Abstract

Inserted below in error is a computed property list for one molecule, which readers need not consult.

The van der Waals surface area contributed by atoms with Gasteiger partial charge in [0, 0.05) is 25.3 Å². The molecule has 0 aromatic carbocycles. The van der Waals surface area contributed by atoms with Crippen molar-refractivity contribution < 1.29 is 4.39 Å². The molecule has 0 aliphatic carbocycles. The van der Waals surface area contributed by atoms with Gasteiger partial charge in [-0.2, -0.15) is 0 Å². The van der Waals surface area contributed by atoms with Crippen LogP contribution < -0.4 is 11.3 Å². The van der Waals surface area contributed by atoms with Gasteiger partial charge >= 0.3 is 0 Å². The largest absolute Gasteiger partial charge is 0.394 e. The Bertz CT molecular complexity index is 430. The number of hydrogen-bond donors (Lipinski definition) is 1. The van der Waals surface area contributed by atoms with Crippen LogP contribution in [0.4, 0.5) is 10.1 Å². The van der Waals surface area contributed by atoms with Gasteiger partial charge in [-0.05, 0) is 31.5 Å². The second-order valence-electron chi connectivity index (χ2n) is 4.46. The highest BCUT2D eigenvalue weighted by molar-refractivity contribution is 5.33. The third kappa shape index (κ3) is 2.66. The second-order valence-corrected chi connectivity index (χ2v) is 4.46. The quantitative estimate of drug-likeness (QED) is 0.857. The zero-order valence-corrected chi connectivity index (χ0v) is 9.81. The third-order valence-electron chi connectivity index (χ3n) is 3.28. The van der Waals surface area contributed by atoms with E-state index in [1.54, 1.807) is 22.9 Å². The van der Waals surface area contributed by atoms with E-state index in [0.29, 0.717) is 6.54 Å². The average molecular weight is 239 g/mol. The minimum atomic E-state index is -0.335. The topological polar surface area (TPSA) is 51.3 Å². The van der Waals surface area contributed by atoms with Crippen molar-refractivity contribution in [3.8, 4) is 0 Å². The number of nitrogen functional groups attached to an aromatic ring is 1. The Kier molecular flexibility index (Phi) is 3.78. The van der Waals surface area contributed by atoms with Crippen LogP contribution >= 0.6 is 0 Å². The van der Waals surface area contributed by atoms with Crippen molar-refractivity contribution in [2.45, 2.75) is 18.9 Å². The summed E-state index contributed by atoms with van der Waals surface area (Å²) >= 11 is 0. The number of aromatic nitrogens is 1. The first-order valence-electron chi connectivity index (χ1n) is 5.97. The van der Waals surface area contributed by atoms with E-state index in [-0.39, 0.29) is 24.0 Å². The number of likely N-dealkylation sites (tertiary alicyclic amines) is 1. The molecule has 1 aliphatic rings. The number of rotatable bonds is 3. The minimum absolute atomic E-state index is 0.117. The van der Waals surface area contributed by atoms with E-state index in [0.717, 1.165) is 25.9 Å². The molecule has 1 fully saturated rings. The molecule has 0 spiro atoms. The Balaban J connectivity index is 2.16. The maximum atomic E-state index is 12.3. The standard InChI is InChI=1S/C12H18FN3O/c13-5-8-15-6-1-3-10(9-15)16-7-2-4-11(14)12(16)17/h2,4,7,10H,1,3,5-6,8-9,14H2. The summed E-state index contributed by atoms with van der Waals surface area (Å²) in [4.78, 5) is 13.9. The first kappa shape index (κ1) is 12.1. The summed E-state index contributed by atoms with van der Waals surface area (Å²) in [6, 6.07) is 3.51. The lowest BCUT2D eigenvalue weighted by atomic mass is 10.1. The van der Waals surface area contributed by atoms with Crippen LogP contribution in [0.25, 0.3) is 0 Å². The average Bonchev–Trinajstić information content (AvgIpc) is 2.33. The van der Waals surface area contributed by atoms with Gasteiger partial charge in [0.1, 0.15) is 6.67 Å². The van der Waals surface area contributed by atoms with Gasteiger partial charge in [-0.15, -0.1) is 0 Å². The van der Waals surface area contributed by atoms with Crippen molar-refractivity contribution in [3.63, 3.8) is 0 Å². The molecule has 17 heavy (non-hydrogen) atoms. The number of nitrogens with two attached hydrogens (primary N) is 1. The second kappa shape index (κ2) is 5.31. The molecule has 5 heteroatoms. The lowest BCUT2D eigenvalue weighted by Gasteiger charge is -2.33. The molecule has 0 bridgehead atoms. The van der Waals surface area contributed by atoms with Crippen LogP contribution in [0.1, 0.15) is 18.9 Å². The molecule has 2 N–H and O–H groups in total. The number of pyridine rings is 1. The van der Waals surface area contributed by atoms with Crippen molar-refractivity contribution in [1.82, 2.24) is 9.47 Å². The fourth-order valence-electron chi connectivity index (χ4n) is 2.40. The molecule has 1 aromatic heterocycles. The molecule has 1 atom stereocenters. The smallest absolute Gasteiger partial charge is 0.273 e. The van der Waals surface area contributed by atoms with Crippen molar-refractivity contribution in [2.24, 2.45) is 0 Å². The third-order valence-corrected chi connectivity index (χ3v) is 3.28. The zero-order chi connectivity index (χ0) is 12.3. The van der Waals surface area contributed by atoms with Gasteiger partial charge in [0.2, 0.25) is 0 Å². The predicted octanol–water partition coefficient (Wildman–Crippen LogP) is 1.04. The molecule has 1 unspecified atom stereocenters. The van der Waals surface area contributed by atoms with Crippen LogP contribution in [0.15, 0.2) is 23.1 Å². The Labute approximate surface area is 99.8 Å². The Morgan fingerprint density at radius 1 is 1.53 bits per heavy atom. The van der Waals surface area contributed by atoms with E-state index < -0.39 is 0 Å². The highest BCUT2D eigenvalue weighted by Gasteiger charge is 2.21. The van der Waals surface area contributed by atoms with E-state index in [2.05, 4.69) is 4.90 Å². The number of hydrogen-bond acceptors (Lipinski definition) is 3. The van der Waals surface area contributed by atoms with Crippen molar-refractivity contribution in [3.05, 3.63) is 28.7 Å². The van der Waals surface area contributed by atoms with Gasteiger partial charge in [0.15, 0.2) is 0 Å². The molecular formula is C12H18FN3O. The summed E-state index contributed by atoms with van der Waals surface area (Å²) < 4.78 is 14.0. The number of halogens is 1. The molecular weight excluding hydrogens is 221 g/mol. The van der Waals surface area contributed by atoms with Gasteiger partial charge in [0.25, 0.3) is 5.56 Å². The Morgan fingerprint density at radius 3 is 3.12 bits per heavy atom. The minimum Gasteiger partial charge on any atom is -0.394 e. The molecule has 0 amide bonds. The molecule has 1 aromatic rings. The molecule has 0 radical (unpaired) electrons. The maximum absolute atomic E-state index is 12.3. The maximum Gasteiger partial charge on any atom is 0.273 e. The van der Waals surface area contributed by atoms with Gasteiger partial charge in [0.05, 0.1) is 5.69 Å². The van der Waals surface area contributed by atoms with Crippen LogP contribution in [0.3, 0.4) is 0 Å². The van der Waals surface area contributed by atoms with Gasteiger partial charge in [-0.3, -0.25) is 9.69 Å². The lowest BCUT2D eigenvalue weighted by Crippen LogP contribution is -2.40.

Potassium (K)rich feldspars are one of two mineral types typically used for optical dating. Feldspar grains can contain up to ~14 wt% K that gives rise to an internal dose rate component. This internal component can comprise a significant proportion of the total environmental dose rate to which a mineral grain is exposed. The environmental dose rate term—the denominator in the optical age equation—determines the rate at which electronic charge is transferred into the crystal lattice of a mineral grain over its period of burial. Not all feldspar grains have the same K concentration, so internal dose rates differ between individual grains. K concentrations can range from 0 to 14 wt% due to the variable compositions of feldspar phases, differing proportions of discrete feldspar phases and/or the presence of other mineral inclusions in grains. Numerous techniques are available for determining the K concentrations of individual grains, but are timeconsuming, and either lack the spatial resolution to classify discrete mineral phases within multiphase grains, or the coverage to obtain wholeofgrain average K concentrations. Quantitative evaluation of minerals using energy dispersive spectroscopy (QEMEDS) is a timeefficient and automated mapping technique that has the spatial resolution to classify most mineral phases, as well as the coverage to determine their area proportions. QEMEDS can also be used to determine elemental concentrations based on spectral matches to EDS reference spectra. It is, however, difficult to determine accurate elemental concentrations for minerals such as feldspars, where solid solutions exist. To overcome this, we establish a QEMEDS calibration using EDS spectra from six feldspar reference standards to define five solid solution regions along the alkali and plagioclase feldspar series. We test this calibration through comparisons of the K concentrations of discrete phases of three feldspar varieties (orthoclase/microcline, albite and sanidine), derived using both QEMEDS and wavelength dispersive spectroscopy (WDS). We assume that the WDSderived K concentrations represent the ‘true’ K concentrations of the phases, and calculate, from a bestfit weighted regression of the two data sets, a correction and uncertainty estimate that can be applied to the QEMEDSderived K concentrations, taking into account instrument irreproducibility and any measurement bias. We also test alternative mapping step sizes to optimise efficiency, and apply this timeefficient technique to individual luminescent feldspar grains from two samples. We propose that QEMEDS is capable of (1) classifying the range of mineral phases in grains, (2) determining the area proportions of each of these phases, and (3) obtaining accurate wholeofgrain average K concentrations of individual feldspar grains using the calibration and correction presented here.